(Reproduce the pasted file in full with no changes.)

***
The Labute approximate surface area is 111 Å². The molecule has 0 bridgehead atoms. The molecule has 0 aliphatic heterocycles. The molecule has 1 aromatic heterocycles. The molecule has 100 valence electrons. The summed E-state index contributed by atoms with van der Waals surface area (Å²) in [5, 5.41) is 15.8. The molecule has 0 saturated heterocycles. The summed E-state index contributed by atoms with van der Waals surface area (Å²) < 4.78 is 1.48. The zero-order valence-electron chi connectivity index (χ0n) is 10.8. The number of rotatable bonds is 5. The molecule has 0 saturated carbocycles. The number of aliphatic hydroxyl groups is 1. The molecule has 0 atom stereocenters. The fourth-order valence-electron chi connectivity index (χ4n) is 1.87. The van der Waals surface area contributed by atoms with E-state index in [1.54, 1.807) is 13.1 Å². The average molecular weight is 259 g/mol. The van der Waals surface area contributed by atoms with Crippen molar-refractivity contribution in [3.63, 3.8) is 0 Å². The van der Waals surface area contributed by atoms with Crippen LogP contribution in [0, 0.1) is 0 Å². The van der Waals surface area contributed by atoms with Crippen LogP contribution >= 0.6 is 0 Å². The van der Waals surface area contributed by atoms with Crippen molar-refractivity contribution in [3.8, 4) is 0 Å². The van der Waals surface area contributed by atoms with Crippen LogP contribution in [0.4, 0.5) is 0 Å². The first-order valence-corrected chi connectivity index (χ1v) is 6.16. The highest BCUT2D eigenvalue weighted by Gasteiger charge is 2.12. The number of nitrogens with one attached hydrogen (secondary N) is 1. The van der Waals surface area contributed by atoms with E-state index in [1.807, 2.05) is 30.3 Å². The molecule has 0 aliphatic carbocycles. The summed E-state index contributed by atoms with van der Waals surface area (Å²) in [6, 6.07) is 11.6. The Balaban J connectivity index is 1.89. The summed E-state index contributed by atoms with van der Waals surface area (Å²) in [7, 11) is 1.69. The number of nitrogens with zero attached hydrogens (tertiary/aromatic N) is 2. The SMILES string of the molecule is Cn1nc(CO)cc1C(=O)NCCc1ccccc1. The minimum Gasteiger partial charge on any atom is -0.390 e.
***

The Labute approximate surface area is 111 Å². The molecule has 0 bridgehead atoms. The molecule has 0 aliphatic heterocycles. The molecule has 1 aromatic heterocycles. The molecule has 100 valence electrons. The summed E-state index contributed by atoms with van der Waals surface area (Å²) in [5, 5.41) is 15.8. The molecule has 0 saturated heterocycles. The summed E-state index contributed by atoms with van der Waals surface area (Å²) < 4.78 is 1.48. The zero-order valence-electron chi connectivity index (χ0n) is 10.8. The number of rotatable bonds is 5. The molecule has 0 saturated carbocycles. The number of aliphatic hydroxyl groups is 1. The molecule has 0 atom stereocenters. The fourth-order valence-electron chi connectivity index (χ4n) is 1.87. The van der Waals surface area contributed by atoms with E-state index in [1.54, 1.807) is 13.1 Å². The average molecular weight is 259 g/mol. The van der Waals surface area contributed by atoms with Crippen molar-refractivity contribution in [3.63, 3.8) is 0 Å². The van der Waals surface area contributed by atoms with Crippen LogP contribution in [0, 0.1) is 0 Å². The van der Waals surface area contributed by atoms with Crippen LogP contribution >= 0.6 is 0 Å². The van der Waals surface area contributed by atoms with Crippen molar-refractivity contribution in [3.8, 4) is 0 Å². The van der Waals surface area contributed by atoms with Crippen LogP contribution in [0.4, 0.5) is 0 Å². The first-order valence-corrected chi connectivity index (χ1v) is 6.16. The highest BCUT2D eigenvalue weighted by Gasteiger charge is 2.12. The number of nitrogens with one attached hydrogen (secondary N) is 1. The van der Waals surface area contributed by atoms with E-state index in [1.807, 2.05) is 30.3 Å². The molecule has 0 aliphatic carbocycles. The summed E-state index contributed by atoms with van der Waals surface area (Å²) in [6, 6.07) is 11.6. The Balaban J connectivity index is 1.89. The summed E-state index contributed by atoms with van der Waals surface area (Å²) in [7, 11) is 1.69. The number of nitrogens with zero attached hydrogens (tertiary/aromatic N) is 2. The SMILES string of the molecule is Cn1nc(CO)cc1C(=O)NCCc1ccccc1. The minimum Gasteiger partial charge on any atom is -0.390 e.